Last year, Apple announced its highly anticipated M3 chips fabricated on TSMC’s 3nm architecture. While the M3 Pro and M3 chips deliver enhanced performance over the M2 chips, the company has already started working on its next-gen Apple Silicon. A new report claims that Apple will likely be TSMC’s primary candidate for 2nm chips. TSMC’s 2nm chips will further improve the computational and graphical performance on the iPhone and Mac.
TSMC’s 2nm chips will offer further computational and efficiency gains for the iPhone and Mac
According to DigiTimes, sources familiar with the matter claim that Apple will be TSMC’s initial client for the 2nm chips for the iPhone, Mac, iPad, and additional devices (via MacRumors). The report will share further information on the supplier’s 2nm chips soon. TSMC is expected to mass-produce its 2nm chips in the second half of 2025. This means all products launching before the time frame will house chips based on TSMC’s 3nm architecture.
If you are unfamiliar with the technology, a lower nanometer count denotes a smaller transistor size. This means that more transistors can fit inside the processor. TSMC’s 2nm chips will boost performance and improve efficiency. With enhanced efficiency, we can expect better battery life on future Apple products, such as the iPhone and MacBooks.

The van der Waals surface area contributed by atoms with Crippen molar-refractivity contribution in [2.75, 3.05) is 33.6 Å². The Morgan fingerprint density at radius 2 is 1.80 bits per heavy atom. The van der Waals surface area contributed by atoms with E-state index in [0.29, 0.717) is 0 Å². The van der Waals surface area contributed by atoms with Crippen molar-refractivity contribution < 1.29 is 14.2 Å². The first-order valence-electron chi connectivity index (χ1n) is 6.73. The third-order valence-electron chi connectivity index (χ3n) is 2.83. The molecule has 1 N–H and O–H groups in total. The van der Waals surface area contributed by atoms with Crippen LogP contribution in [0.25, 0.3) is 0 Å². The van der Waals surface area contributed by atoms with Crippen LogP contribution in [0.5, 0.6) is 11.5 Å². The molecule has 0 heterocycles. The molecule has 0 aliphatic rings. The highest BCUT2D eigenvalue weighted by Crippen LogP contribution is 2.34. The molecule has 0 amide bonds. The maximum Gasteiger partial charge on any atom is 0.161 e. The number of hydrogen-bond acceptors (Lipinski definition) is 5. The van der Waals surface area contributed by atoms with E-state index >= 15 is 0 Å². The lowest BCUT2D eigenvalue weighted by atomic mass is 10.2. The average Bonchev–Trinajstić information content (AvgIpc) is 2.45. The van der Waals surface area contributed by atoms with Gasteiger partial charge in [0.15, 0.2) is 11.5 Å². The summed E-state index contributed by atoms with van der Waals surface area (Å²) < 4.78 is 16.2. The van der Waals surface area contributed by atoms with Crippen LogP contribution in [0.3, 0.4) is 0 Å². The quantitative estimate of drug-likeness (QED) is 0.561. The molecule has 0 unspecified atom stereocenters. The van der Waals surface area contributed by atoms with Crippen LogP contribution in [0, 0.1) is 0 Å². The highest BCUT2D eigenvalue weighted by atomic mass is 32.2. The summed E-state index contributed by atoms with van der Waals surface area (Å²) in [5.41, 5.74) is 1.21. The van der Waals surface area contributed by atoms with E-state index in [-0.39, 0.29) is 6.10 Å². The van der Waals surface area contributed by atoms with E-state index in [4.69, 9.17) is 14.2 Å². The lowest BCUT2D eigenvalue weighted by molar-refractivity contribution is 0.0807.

Currently, Apple uses TSMC’s 3nm technology for chips designed for the MacBook, iPad, and iPad Pro models. Last year, the company announced the M3 Pro and M3 Max chips for the new MacBook Pro models. The company also uses TSMC’s 3nm chips for the iPhone 15 Pro’s A17 Pro chip. We have previously seen many tests that show the performance gains of the A17 Pro and M3 chips against their predecessors. Henceforth, we can presume that TSMC’s 2nm chips will further improve the mix.
In terms of numbers, the company’s transition from 5nm to 3nm chips brought a 10 percent gain in CPU performance, while GPU gains were as high as 20 percent. TSMC is working to upgrade the production capacity of the 2nm chips through two new facilities. The supplier will use GAAFET or gate-all-around field-effect transistors with nanosheets in contrast to FinFET. Despite a more complex production process, it will allow for smaller transistor sizes with lower power consumption.
We expect Apple to adopt the 2nm architecture in 2025, potentially with the launch of the iPhone 17 lineup. The same technology will also be available for the M-series of chips. TSMC is also silently working on its 1.4nm architecture, which is expected to be announced in 2027. Like the 2nm chips, Apple will potentially be the first to get the 1.4nm chips from TSMC. We will share more details on the subject, so stick around for more.